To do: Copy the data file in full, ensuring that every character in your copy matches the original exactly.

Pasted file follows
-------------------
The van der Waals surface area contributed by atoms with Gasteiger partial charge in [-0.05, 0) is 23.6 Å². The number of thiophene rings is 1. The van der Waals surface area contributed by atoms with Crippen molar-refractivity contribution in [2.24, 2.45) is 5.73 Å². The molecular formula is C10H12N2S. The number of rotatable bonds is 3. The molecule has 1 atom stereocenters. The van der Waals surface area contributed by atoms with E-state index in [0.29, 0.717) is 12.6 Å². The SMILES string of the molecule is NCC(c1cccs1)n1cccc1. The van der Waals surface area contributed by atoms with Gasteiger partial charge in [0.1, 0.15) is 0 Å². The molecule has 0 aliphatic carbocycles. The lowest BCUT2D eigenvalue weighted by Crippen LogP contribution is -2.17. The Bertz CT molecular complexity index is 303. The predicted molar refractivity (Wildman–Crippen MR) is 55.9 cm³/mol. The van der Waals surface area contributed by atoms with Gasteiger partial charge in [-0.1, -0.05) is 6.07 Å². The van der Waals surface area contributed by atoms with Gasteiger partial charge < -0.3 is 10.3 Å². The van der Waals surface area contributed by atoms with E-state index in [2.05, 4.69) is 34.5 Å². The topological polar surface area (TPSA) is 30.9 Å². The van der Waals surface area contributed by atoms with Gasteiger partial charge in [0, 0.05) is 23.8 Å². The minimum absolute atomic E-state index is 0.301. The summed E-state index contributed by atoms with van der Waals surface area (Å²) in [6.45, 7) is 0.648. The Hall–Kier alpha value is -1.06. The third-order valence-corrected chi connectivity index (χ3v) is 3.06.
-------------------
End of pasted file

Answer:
The van der Waals surface area contributed by atoms with Gasteiger partial charge in [-0.05, 0) is 23.6 Å². The number of thiophene rings is 1. The van der Waals surface area contributed by atoms with Crippen molar-refractivity contribution in [2.24, 2.45) is 5.73 Å². The molecular formula is C10H12N2S. The number of rotatable bonds is 3. The molecule has 1 atom stereocenters. The van der Waals surface area contributed by atoms with E-state index in [0.29, 0.717) is 12.6 Å². The SMILES string of the molecule is NCC(c1cccs1)n1cccc1. The van der Waals surface area contributed by atoms with Gasteiger partial charge in [0.1, 0.15) is 0 Å². The molecule has 0 aliphatic carbocycles. The lowest BCUT2D eigenvalue weighted by Crippen LogP contribution is -2.17. The Bertz CT molecular complexity index is 303. The predicted molar refractivity (Wildman–Crippen MR) is 55.9 cm³/mol. The van der Waals surface area contributed by atoms with Gasteiger partial charge in [-0.1, -0.05) is 6.07 Å². The van der Waals surface area contributed by atoms with Gasteiger partial charge < -0.3 is 10.3 Å². The van der Waals surface area contributed by atoms with E-state index in [2.05, 4.69) is 34.5 Å². The topological polar surface area (TPSA) is 30.9 Å². The van der Waals surface area contributed by atoms with Gasteiger partial charge in [0, 0.05) is 23.8 Å². The minimum absolute atomic E-state index is 0.301. The summed E-state index contributed by atoms with van der Waals surface area (Å²) in [6.45, 7) is 0.648. The Hall–Kier alpha value is -1.06. The third-order valence-corrected chi connectivity index (χ3v) is 3.06.